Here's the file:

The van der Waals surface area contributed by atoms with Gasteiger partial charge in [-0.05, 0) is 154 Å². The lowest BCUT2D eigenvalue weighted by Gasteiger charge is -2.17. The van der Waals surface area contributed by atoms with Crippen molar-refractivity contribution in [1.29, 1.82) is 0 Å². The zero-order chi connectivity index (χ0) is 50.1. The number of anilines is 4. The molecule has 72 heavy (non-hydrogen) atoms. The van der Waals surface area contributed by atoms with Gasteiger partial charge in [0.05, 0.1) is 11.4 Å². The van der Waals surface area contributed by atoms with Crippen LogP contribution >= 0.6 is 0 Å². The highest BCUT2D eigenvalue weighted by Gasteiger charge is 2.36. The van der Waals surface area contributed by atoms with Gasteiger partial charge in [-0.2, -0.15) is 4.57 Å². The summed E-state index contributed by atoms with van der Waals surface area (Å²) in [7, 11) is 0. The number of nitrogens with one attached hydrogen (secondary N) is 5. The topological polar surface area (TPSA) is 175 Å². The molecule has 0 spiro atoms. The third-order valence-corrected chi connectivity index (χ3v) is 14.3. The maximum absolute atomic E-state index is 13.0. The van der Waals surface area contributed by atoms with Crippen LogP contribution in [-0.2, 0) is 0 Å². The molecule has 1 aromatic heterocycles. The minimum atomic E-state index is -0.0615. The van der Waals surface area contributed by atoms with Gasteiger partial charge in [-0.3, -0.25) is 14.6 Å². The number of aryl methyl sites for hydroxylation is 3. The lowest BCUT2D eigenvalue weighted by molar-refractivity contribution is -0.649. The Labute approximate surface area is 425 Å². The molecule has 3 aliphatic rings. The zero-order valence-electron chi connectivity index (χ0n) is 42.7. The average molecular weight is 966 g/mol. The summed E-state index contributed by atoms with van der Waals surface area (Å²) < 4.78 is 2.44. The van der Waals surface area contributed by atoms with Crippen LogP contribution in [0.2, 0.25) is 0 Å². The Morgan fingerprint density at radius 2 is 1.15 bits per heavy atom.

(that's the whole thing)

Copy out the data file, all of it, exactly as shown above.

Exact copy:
The van der Waals surface area contributed by atoms with Gasteiger partial charge in [-0.05, 0) is 154 Å². The lowest BCUT2D eigenvalue weighted by Gasteiger charge is -2.17. The van der Waals surface area contributed by atoms with Crippen molar-refractivity contribution in [1.29, 1.82) is 0 Å². The zero-order chi connectivity index (χ0) is 50.1. The number of anilines is 4. The molecule has 72 heavy (non-hydrogen) atoms. The van der Waals surface area contributed by atoms with Gasteiger partial charge in [0.05, 0.1) is 11.4 Å². The van der Waals surface area contributed by atoms with Crippen LogP contribution >= 0.6 is 0 Å². The highest BCUT2D eigenvalue weighted by Gasteiger charge is 2.36. The van der Waals surface area contributed by atoms with Gasteiger partial charge in [-0.2, -0.15) is 4.57 Å². The summed E-state index contributed by atoms with van der Waals surface area (Å²) in [7, 11) is 0. The number of nitrogens with one attached hydrogen (secondary N) is 5. The topological polar surface area (TPSA) is 175 Å². The molecule has 0 spiro atoms. The third-order valence-corrected chi connectivity index (χ3v) is 14.3. The maximum absolute atomic E-state index is 13.0. The van der Waals surface area contributed by atoms with Crippen LogP contribution in [-0.2, 0) is 0 Å². The molecule has 1 aromatic heterocycles. The minimum atomic E-state index is -0.0615. The van der Waals surface area contributed by atoms with Gasteiger partial charge in [-0.3, -0.25) is 14.6 Å². The number of aryl methyl sites for hydroxylation is 3. The lowest BCUT2D eigenvalue weighted by molar-refractivity contribution is -0.649. The Labute approximate surface area is 425 Å². The molecule has 3 aliphatic rings. The zero-order valence-electron chi connectivity index (χ0n) is 42.7. The average molecular weight is 966 g/mol. The summed E-state index contributed by atoms with van der Waals surface area (Å²) < 4.78 is 2.44. The van der Waals surface area contributed by atoms with Crippen LogP contribution in [0.2, 0.25) is 0 Å². The Morgan fingerprint density at radius 2 is 1.15 bits per heavy atom.